Meta Expected To Take Nearly 50% Cut of Horizon Worlds Sales — How Charges Stack Up

Mandatory Credit: Photo by Rafael Henrique/SOPA Images/Shutterstock (12852970i)In this photo illustration the Meta Platforms logo seen in the background of a silhouette woman holding a mobile phone.
Rafael Henrique/SOPA Images/Shutterstock / Rafael Henrique/SOPA Images/Shutterstock

Meta announced it will begin to test several new tools that will enable creators to experiment with different ways to monetize what they’re building in Horizon Worlds. “While we’re launching this today as a test with a handful of creators to get their feedback, these types of tools are steps toward our long-term vision for the metaverse where creators can earn a living and people can purchase digital goods, services, and experiences,” Meta said in a blog post earlier this week.

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Meta said that creators will be able to sell virtual items and effects, “for example, someone could make and sell attachable accessories for a fashion world or offer paid access to a new part of a world.”

However, CNBC reported that what Meta failed to say in the post is that it will take an overall cut of up to 47.5% on each transaction. That includes a “hardware platform fee” of 30% for sales made through the Meta Quest Store, where it sells apps and games for its virtual reality headsets. On top of that, Horizon Worlds will charge a 17.5% fee, according to CNBC.

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DappRadar explains that a further nuance to this is that the items being discussed through the Meta platform may not be NFT items and instead just virtual clothes and game skins, which is more akin to Roblox, where creators can sell on their marketplace. “Still, an almost 50% tax seems unfair, especially when we consider that fees on platforms such as Opensea and LooksRare are a fraction of the amount,” it said.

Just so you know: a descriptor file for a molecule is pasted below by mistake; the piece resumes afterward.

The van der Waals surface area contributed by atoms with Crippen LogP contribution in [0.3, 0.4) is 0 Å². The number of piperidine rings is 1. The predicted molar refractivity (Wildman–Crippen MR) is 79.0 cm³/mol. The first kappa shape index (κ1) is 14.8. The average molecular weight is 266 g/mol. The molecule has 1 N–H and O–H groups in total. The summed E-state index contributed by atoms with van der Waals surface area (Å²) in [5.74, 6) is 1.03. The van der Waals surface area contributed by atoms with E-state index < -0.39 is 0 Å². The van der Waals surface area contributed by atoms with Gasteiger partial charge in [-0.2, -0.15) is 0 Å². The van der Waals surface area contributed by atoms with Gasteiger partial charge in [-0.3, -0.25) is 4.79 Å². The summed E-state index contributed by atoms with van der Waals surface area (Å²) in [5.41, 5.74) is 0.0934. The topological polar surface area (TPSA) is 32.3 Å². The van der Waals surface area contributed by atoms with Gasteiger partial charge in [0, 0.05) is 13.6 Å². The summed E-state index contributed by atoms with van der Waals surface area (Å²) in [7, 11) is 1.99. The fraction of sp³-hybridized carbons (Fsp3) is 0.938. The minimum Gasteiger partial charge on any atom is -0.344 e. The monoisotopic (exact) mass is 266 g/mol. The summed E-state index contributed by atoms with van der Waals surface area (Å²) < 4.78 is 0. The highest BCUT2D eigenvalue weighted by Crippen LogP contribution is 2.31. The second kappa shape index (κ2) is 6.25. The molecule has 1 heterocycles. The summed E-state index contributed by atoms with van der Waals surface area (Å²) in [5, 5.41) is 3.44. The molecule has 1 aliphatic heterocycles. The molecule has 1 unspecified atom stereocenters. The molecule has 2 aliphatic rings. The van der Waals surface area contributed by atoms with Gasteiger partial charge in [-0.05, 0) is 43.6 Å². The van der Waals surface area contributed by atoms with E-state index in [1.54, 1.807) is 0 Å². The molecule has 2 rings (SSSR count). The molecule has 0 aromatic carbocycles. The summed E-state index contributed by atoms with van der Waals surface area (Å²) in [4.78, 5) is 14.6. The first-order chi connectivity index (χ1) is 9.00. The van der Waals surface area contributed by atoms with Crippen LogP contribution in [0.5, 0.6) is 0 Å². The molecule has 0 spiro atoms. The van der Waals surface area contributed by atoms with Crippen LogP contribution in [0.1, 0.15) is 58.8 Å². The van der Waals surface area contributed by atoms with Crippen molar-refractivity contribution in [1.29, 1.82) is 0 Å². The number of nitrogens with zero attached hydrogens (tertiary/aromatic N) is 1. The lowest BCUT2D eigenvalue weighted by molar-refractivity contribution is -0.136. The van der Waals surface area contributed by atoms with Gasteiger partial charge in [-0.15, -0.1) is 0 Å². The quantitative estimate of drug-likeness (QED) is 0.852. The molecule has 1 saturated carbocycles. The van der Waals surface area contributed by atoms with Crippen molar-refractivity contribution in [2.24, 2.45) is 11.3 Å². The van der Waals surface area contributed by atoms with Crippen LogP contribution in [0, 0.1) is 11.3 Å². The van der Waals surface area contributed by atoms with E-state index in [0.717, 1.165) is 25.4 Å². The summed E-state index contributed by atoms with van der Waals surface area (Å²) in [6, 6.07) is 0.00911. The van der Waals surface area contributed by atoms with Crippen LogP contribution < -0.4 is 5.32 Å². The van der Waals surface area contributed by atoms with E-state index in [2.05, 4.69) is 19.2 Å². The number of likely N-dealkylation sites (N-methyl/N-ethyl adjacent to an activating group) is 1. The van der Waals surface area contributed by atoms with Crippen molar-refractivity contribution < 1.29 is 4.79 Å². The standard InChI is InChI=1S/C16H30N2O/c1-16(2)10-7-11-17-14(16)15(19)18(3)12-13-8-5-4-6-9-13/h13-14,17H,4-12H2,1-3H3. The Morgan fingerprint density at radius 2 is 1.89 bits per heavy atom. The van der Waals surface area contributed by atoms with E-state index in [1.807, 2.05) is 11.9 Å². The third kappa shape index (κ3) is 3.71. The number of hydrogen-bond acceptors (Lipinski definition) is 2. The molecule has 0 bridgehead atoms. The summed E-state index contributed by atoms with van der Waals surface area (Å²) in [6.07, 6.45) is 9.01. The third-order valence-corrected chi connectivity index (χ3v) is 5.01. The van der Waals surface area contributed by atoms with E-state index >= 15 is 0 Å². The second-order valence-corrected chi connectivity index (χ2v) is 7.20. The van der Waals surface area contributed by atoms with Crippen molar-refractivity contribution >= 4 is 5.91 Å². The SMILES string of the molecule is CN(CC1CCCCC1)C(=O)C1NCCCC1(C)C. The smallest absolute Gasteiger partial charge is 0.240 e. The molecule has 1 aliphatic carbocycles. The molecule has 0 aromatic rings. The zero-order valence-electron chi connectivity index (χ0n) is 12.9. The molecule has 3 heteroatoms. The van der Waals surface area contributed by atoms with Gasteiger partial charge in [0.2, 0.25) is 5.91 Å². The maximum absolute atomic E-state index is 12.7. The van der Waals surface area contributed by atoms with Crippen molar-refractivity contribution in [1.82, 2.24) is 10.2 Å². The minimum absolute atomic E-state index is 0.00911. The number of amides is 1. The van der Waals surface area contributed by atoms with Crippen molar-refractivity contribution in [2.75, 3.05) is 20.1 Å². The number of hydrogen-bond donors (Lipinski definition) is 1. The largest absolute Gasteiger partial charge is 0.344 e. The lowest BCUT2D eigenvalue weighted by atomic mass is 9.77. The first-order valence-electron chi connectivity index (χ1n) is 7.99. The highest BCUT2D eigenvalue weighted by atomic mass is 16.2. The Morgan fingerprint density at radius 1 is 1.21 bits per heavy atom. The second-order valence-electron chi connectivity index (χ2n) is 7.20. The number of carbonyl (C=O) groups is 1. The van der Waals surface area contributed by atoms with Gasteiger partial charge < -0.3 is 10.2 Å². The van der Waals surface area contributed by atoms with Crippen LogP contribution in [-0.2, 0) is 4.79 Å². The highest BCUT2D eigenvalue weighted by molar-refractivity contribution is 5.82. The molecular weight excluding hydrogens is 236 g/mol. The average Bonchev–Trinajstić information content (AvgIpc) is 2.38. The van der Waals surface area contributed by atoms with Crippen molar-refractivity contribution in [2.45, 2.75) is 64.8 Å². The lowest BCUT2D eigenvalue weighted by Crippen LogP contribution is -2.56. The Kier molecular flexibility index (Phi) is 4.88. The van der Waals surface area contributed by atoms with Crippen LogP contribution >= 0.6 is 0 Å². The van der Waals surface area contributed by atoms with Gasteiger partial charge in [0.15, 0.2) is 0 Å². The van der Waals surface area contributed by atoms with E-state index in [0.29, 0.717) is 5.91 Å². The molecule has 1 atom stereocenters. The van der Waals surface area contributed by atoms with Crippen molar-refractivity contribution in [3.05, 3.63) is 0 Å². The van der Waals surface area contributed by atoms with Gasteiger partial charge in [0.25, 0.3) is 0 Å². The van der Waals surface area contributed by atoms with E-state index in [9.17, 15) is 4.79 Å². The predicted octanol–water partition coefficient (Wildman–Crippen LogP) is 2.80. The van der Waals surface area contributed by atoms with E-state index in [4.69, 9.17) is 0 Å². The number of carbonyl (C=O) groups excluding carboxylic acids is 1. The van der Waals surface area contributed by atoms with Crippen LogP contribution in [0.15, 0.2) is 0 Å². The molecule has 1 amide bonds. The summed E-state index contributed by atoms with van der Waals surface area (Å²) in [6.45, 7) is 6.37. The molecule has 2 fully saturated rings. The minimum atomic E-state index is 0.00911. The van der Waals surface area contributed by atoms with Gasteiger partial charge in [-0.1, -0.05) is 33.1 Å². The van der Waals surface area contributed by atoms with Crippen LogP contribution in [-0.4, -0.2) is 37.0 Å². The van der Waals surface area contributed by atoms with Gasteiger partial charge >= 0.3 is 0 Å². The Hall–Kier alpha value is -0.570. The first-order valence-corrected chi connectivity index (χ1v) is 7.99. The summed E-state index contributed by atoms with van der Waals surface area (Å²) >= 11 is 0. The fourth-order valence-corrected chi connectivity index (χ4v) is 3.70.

By comparison, the Apple App store charges creators a 30% tax on in-game item sales, which makes up the bulk of revenue for free-to-play app creators. However, established NFT marketplace fees are far lower, ranging from a high of 20% to a low of 2.5% for the marketplaces, according to DappRadar. The Decentraland marketplace fee for example, is just 2.5%, which is 45% lower than Meta’s expected charge.

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The crypto community was quick to react and took to Twitter to voice its discontent with the fees. “If Meta wants 47.5% of NFT sales they gotta talk to the IRS because I don’t even have that after taxes,” Twitter user @notthreadguy wrote.

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“The future of work is giving Meta 47.5% of your salary, apparently,” @6529 tweeted.

Interestingly, Meta’s CEO Mark Zuckerberg said in November, “As we build for the metaverse, we’re focused on unlocking opportunities for creators to make money from their work. The 30% fees that Apple takes on transactions make it harder to do that, so we’re updating our Subscriptions product so now creators can earn more.”

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About the Author

Yaël Bizouati-Kennedy is a full-time financial journalist and has written for several publications, including Dow Jones, The Financial Times Group, Bloomberg and Business Insider. She also worked as a vice president/senior content writer for major NYC-based financial companies, including New York Life and MSCI. Yaël is now freelancing and most recently, she co-authored  the book “Blockchain for Medical Research: Accelerating Trust in Healthcare,” with Dr. Sean Manion. (CRC Press, April 2020) She holds two master’s degrees, including one in Journalism from New York University and one in Russian Studies from Université Toulouse-Jean Jaurès, France.

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